The Trump White House appears to have backed off for now on its consideration of reopening overseas “black site” prisons, where the CIA once tortured terrorism suspects, after a leaked draft executive order prompted bipartisan pushback from Congress and Cabinet officials.
On Thursday, the White House circulated among National Security Council staff members a revised version of the draft order on detainees that deleted language contemplating a revival of the CIA prisons, according to several officials familiar with its contents.
The draft order retains other parts of the original that focus on making greater use of the military’s Guantánamo Bay prison, which the Obama administration had tried to close. Those sections, reflecting repeated vows from President Donald Trump, include a call to bring newly captured terrorism detainees there and to freeze plans for any more transfers.
After news outlets reported details of the original draft on Jan. 25, lawmakers erupted in outrage, and both the defense secretary, Jim Mattis, and the CIA director, Mike Pompeo, disavowed any prior knowledge of the contemplated order.
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Elisa Massimino, president of Human Rights First, who had been among those who criticized the original draft, praised the revisions.
“It sounds like a smart reaction to the reaction to the leaked draft,” she said. “Transparency is a good corrective to overreach, and it provides the opportunity for more careful consideration of the broader implications of an order like this.”
In addition to the change on CIA prisons, the revised draft, unlike the original, would not revive a 2007 executive order issued by President George W. Bush, and later rescinded by President Barack Obama, that laid out a limited understanding of which torture techniques count as war crimes under the Geneva Conventions. Such a move would reduce the legal risk to interrogators who employ harsh tactics not on that list, like prolonged sleep deprivation.
The revised draft would also not revoke two executive orders governing detainees that Obama issued in January 2009, as the original would have. The first bars the CIA from operating prisons and requires all interrogators to adhere to techniques approved in the Army Field Manual. The other was Obama’s ill-fated directive to close the Guantánamo prison within a year.
However, the revised draft is said to have a provision asserting that all contradictory sections of previous orders are revoked, which would implicitly repeal the part of Obama’s Guantánamo order that declared an intention to close the prison by the long-missed deadline.
The revised draft was circulated inside the National Security Council on Thursday, with a deadline for concurring or providing comment by Friday, one official said. The official said the draft had been held much more closely than the original one had been, apparently to prevent further leaks.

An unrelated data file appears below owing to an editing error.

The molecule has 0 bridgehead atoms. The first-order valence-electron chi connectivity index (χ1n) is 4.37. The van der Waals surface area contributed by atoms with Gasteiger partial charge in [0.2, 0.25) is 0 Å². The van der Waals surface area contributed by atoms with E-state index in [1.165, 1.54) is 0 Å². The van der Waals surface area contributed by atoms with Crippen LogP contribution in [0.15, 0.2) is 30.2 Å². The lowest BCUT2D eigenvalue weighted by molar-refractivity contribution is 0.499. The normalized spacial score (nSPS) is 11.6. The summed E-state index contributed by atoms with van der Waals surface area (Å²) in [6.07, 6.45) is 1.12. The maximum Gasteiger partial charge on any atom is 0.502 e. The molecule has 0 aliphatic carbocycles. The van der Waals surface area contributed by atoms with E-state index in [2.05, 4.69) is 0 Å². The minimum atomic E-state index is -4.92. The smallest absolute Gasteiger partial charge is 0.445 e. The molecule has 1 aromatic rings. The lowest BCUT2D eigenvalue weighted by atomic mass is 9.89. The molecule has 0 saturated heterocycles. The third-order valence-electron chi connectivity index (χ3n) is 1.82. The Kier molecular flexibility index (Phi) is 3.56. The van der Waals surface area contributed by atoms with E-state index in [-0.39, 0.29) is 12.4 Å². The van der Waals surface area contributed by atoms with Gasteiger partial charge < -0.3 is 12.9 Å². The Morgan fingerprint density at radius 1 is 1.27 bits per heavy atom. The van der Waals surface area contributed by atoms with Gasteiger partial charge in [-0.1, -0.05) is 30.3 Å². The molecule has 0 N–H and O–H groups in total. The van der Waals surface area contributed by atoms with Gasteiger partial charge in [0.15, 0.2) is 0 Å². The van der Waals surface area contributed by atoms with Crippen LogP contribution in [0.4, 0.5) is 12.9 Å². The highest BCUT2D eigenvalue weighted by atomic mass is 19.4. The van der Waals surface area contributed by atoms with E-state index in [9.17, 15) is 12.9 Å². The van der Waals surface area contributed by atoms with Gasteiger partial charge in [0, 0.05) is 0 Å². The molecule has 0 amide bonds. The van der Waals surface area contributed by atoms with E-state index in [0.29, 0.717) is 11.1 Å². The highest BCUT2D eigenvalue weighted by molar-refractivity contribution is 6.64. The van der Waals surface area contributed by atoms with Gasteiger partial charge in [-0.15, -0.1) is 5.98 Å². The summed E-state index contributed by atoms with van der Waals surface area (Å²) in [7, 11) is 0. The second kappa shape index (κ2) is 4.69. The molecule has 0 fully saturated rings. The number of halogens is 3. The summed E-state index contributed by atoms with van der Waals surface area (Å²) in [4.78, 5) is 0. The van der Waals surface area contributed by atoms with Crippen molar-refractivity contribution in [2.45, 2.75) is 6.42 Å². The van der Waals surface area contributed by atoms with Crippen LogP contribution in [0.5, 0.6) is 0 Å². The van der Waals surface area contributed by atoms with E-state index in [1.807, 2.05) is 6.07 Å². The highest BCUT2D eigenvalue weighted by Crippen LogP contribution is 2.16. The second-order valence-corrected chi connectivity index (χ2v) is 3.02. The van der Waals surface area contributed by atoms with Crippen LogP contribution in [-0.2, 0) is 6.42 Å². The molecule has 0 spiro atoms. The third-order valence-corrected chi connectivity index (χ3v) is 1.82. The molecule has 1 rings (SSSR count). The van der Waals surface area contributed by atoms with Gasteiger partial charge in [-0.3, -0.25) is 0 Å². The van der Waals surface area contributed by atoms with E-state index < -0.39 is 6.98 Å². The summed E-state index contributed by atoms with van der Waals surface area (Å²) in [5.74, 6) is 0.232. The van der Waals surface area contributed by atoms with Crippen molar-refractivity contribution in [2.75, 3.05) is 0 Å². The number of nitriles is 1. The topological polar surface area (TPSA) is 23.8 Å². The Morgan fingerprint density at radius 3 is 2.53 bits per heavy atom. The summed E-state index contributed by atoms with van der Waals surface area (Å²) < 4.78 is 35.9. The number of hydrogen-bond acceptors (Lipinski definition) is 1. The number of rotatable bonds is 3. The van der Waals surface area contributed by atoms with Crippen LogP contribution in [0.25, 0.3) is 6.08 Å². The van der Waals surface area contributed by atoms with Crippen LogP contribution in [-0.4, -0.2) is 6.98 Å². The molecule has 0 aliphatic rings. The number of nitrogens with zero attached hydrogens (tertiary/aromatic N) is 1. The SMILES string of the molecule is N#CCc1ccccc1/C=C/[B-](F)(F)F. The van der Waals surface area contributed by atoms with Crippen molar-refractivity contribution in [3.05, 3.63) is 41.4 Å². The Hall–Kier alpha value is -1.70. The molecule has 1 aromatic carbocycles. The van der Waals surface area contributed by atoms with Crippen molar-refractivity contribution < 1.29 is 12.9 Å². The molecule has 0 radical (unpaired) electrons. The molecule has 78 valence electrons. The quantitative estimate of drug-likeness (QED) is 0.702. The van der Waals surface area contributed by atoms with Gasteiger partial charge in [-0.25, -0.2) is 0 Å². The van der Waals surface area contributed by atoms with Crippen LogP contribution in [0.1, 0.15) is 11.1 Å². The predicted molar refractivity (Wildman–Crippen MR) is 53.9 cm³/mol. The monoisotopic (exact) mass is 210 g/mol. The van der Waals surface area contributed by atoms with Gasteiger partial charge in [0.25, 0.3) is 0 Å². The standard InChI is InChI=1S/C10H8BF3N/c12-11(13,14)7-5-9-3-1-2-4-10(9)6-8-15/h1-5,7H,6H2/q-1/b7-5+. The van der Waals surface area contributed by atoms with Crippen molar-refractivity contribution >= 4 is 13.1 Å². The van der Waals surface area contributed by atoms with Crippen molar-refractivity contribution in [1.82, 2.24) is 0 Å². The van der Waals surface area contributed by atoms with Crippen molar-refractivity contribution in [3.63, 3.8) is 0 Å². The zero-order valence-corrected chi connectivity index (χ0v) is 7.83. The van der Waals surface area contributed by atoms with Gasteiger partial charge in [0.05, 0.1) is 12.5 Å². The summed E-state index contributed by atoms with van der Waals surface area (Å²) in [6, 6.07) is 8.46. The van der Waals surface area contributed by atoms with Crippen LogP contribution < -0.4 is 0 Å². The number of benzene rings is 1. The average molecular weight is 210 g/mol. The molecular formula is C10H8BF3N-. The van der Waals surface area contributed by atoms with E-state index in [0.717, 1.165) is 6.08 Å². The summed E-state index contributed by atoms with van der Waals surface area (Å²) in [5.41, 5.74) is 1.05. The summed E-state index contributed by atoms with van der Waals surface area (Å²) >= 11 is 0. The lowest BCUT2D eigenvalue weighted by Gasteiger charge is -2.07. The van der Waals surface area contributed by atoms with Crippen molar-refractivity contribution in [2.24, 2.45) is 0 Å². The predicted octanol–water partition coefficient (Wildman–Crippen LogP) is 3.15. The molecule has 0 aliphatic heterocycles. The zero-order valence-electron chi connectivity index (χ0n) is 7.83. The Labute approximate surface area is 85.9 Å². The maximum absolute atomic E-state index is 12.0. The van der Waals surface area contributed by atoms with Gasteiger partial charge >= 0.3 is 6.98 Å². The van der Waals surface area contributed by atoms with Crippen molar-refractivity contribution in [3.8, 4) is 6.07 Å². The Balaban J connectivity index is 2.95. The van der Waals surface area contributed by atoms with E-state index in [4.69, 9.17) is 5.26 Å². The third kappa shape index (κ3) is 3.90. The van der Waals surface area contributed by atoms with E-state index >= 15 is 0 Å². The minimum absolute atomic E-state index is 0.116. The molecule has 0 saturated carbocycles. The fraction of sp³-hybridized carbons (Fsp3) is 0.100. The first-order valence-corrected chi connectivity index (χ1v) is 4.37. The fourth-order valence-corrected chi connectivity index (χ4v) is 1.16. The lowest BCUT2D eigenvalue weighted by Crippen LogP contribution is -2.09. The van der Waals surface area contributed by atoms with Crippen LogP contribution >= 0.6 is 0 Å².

The White House had distributed its original draft executive order on detainees in an email to council staff members at 8:41 a.m. Jan. 24, giving them until 10 that morning to provide any comment. It was one of at least five significant draft orders distributed to them at the same time and with the same quick deadline, two of which Trump signed in the next few days.
The staff members urged the White House to slow down and get input from affected agencies and departments. They forwarded the email with the draft executive order on detainees to other officials in the government, who provided it to still other people, until it was leaked. The text of the original draft was first reported by The New York Times on Jan. 25.
In response to the news reports, White House press secretary Sean Spicer falsely said that the draft was not a “White House document.” After The Times then reported details about when and how the White House had circulated it, Spicer said that it had not been “derived from White House sources” and suggested that its origins traced to input provided to the Trump transition effort.
As BuzzFeed reported, the Trump draft order had lifted verbatim sections from a draft order written in 2012 by policy advisers to the Mitt Romney campaign. But the language in the Trump White House version had been revised, including to take account of subsequent legal and geopolitical developments and to substitute terms like “fight against radical Islamism” for “global war on terrorism.”
By Jan. 27, Trump foreshadowed that his flirtation with reviving a CIA interrogation program had come to an end, at least for the time being.
At a news conference, Trump said that while he personally supported waterboarding and thought torture worked, Mattis, who opposes torture, “will override because I’m giving him that power.”